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From Rob Weir <>
Subject Re: LinuxTag 2012 Berlin
Date Wed, 30 May 2012 16:40:24 GMT
On Wed, May 30, 2012 at 5:18 AM, J├╝rgen Schmidt
<> wrote:
> Hi,
> last week I gave a talk about OpenOffice on the LinuxTag conference in
> Berlin.

Cool.   It is a nice conference.  I presented there in 2010.

> The attendance was moderate and I got the bad first slot in the morning
> 10:00am after the LinuxTag party on Thursday ;-) It was an interesting
> interruption of my vacation.

But probably better than having the last speaking slot before the party ;-)

> My main goal was to express that OpenOffice was never dead and the
> project have found a new home at Apache. I highlighted our achievements
> and of course our release as important milestone. Presenting our nice
> download numbers was also a pleasure for me ;-)
> I also expressed my view that
> = Apache OpenOffice
> go-oo = LibreOffice
> based on the facts that we own all rights on the name and the domains,
> the source code. And we have reserved and migrated the whole infra
> structure... And on you can see the relation to LibreOffice.
> And that not the complete community have moved to LibreOffice.
> But I have pointed out that it is my personal view ;-)

Every tribe has their own founding myth.  I'm not sure they can be
debated rationally.   So it is good to stick to the facts.

> I also pointed out that we don't want to compete with LibreOffice (also
> my personal opinion) and that our main focus and goal is to provide a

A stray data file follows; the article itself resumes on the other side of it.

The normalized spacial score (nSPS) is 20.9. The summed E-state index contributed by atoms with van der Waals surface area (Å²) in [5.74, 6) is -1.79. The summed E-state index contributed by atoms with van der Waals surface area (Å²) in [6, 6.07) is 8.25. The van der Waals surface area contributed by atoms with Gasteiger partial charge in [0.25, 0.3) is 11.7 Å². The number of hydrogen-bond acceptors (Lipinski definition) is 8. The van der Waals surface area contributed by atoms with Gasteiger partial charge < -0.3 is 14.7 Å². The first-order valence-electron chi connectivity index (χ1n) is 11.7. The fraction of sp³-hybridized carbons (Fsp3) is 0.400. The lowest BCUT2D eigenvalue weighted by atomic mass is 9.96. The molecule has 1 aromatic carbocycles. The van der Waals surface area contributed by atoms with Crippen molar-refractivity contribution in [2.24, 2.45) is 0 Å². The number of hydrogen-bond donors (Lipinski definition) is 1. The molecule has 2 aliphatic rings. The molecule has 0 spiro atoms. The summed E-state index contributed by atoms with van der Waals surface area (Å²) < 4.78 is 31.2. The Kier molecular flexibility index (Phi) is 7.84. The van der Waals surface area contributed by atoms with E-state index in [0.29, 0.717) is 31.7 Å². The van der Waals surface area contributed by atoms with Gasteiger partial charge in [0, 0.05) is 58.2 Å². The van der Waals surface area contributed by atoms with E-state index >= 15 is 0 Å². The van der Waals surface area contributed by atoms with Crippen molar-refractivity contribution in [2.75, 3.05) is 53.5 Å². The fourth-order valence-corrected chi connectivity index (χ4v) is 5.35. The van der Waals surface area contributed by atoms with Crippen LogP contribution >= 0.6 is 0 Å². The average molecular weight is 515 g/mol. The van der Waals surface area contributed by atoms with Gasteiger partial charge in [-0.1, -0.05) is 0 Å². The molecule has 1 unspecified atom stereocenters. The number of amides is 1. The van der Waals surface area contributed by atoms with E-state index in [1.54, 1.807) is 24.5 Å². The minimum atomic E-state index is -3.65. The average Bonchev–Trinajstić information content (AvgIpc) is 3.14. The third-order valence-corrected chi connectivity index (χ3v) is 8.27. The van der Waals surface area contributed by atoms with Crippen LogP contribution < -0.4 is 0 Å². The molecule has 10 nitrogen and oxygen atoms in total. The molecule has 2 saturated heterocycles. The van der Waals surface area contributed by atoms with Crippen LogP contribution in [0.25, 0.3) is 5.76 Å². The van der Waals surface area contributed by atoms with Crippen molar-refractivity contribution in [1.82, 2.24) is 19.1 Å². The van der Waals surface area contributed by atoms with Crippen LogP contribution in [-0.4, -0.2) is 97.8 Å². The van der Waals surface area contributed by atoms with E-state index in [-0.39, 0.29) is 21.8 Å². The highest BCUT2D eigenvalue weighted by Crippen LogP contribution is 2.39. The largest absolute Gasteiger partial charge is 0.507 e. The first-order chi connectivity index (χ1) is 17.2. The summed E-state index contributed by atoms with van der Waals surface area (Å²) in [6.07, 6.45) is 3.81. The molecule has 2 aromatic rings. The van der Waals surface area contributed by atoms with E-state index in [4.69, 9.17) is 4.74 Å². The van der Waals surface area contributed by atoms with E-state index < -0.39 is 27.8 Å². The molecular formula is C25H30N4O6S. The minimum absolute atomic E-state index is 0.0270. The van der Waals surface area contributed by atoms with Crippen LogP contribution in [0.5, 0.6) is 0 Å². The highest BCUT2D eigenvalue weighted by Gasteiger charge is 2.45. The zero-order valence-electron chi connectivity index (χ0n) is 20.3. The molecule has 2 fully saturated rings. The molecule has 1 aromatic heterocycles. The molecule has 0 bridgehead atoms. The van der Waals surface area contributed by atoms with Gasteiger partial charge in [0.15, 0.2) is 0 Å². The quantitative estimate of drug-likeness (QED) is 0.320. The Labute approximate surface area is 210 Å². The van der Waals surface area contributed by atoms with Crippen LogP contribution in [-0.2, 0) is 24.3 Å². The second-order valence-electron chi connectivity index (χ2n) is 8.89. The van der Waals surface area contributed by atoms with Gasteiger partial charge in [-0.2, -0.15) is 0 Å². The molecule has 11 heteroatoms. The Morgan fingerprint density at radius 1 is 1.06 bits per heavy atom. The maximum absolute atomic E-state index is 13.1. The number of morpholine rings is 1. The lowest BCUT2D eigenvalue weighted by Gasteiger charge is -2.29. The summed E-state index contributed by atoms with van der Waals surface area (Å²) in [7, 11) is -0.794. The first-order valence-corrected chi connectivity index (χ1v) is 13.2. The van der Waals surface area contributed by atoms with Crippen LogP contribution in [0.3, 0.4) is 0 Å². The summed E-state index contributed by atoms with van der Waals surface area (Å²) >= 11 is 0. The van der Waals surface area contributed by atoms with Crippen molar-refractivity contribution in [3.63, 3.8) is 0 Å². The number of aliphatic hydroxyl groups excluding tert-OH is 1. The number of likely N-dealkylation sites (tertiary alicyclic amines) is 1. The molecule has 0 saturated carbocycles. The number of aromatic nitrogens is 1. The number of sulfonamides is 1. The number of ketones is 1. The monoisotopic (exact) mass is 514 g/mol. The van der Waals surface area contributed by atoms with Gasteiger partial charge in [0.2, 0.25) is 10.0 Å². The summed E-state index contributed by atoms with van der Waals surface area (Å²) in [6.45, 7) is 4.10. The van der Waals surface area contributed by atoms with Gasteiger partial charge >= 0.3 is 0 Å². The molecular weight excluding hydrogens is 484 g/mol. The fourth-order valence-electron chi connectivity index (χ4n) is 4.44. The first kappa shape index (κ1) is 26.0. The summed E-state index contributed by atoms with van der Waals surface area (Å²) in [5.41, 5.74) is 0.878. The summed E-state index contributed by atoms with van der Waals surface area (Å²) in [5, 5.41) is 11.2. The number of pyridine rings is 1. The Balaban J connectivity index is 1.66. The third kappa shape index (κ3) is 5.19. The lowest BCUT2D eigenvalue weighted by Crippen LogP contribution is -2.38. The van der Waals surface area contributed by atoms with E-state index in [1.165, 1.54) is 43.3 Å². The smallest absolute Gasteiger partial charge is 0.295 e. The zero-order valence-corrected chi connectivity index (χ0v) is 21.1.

> good, stable, high quality, free and intuitive office application.


> A further point was that I tried to express that our users will decide
> in the future which office they will prefer and that we will focus on
> our users and their real demand.
> Based on the discussion after my talk it is clear that many people don't
> understand the split anymore and would appreciate if both projects would
> work together. But that is a political question that can't be answered
> easily. I think with the Apache license we provide a possible basement
> but the license question is much more complicate for some people.

Asking "why" questions about complex group interactions is asking for
trouble.   Every day, when the stock market closes in New York, some
guy on TV is forced to come up with a story on why the market went up
or down or sideways.  He always has a reason: "The market closed
slightly down on fears of Greek defaults" or "The market closed
slightly up on easing fears of Greek defaults".  He never says, "It
beats me.  I have no clue what happened today.  It seems kind of
random".  He never lacks an answer for "why".   But he has no real
knowledge of "why".  It is just story telling, and it tells as much
about the story teller and his fears and concerns as it does the

As for the LO split, you could ask a dozen people "why?" and get a
dozen different answers.  You could ask Keith Curtis "why?" and get 50
answers ;-)  But the question and the answer is not really important.
The only real question worth asking is "What do you want to do today?"


> Juergen

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